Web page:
Whiplash & Pain

Robert Hamel, PA-C and Julie Roth, MPT, explain the relationship between whiplash and pain.

What is whiplash?

A common type of injury resulting from motor vehicle accidents and frequently triggering head and neck pain is whiplash. Whiplash is defined as muscle or ligament strain due to hyperflexion and hyperextension. Hyperflexion is the sudden, extreme forward motion of the head. Hyperextension is the sudden, extreme backward motion of the head. Whiplash can also be complicated by rapid movement of the head from side to side.

Do people recover from whiplash?

About 50% of all people sustaining a whiplash injury are fully recovered within three months, with 75% being fully recovered within one year. If symptoms such as neck and shoulder pain or headache last longer than one year, full recovery is often much more difficult to obtain. In addition, recovery can be prolonged if the neck was rotated at the time of the accident. People experiencing prolonged symptoms are often older, have higher levels of initial neck pain and/or headache, and may have pain which radiates down the arm.

What is cervical facet syndrome and how does it relate to whiplash?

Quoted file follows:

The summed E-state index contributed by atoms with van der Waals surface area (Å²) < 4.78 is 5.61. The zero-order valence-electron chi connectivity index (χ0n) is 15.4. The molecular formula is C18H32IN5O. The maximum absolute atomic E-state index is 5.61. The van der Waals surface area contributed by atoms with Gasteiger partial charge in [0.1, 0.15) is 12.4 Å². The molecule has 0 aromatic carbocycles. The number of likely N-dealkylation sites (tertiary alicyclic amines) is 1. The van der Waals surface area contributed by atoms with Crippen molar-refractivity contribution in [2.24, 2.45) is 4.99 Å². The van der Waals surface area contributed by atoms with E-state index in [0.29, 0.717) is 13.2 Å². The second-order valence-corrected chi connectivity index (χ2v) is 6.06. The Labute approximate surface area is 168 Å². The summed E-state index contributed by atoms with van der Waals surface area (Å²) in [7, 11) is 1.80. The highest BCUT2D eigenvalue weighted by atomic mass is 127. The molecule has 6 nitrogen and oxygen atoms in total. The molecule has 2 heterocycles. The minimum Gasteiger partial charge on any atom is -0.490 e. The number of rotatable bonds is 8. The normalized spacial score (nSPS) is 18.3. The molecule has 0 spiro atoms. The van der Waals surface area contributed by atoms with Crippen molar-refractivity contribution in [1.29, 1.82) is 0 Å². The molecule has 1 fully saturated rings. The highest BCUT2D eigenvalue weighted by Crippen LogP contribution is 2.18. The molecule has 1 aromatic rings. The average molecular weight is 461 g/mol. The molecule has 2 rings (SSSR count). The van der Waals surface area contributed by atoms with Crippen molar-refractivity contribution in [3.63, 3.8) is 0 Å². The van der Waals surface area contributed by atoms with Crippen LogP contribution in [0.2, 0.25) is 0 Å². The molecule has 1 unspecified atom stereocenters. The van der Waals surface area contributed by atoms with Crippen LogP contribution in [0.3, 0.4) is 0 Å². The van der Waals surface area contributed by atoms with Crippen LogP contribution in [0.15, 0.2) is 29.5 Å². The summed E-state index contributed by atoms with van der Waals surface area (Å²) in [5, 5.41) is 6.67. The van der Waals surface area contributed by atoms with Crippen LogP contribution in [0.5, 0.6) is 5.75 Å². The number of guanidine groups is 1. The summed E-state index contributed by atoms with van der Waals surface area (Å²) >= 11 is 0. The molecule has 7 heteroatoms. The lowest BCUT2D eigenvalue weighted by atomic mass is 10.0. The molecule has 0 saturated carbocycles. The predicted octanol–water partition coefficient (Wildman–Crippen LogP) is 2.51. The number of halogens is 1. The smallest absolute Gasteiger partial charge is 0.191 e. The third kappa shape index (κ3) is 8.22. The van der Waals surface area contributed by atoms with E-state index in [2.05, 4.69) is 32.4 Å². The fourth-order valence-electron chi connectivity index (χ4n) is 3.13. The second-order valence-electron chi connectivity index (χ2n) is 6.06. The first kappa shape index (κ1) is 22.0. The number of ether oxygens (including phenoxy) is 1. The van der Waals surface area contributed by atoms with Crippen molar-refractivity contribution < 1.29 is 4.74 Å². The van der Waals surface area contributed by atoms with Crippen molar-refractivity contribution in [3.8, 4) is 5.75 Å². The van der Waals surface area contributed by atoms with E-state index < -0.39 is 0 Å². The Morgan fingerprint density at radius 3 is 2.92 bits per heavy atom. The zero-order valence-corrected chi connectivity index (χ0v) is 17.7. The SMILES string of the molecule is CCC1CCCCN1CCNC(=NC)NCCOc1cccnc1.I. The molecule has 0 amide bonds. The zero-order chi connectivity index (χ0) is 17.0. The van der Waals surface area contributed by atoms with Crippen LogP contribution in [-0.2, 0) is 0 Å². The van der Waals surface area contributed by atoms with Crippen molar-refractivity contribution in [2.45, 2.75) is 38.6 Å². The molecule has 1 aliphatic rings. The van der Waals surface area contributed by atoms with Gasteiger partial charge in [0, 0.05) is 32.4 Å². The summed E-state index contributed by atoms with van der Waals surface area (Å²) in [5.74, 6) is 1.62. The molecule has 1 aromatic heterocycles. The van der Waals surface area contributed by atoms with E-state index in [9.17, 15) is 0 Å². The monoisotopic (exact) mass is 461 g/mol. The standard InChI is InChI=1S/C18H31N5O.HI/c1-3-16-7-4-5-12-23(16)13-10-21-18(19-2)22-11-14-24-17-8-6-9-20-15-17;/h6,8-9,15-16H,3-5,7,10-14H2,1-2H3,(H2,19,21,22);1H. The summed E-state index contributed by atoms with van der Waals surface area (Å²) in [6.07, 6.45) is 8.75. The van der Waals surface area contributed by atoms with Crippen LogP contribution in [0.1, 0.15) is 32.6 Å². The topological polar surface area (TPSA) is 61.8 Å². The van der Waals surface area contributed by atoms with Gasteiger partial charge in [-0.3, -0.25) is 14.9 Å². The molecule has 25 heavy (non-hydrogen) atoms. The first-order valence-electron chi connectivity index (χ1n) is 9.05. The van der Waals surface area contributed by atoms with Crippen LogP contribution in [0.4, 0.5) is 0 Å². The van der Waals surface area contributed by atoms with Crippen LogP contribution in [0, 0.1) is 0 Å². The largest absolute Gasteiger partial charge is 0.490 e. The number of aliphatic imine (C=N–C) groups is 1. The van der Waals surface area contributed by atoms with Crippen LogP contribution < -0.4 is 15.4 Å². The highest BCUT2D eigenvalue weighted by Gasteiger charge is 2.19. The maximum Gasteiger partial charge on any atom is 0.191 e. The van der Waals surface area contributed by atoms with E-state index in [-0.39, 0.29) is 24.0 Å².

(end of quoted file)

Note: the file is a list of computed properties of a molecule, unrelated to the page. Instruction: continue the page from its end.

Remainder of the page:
Cervical facet syndrome is a treatable condition that may follow whiplash and is characterized by neck pain and a decrease in range of motion of the neck. Cervical facet syndrome is due to trauma to the facet joints in the cervical spine. (Note: MRIs and x-rays usually do not demonstrate this abnormality.)

How is whiplash treated?

The treatment of whiplash is determined by the symptoms resulting from the injury. For example, if migraine headaches are triggered by whiplash, treatment may include medications and behavioral therapies. Nerve pain as a result of whiplash may respond to medications such as Lioresal, tricyclic antidepressants, or Tegretol. Nonsteroidal anti-inflammatory drugs (NSAIDs) and muscle relaxers can also be effective. Physical therapy is usually an important aspect of the treatment plan for whiplash injuries.

Physical therapy is directed at restoring normal movement of the joints, relaxing muscles, and increasing full flexibility and strength in the affected area.

Research indicates that once more serious injuries are ruled out, recovery is improved when patients return to normal activities as soon as possible. Early mobilization of the injured area, along with regular icing, may reduce the need for more aggressive treatment.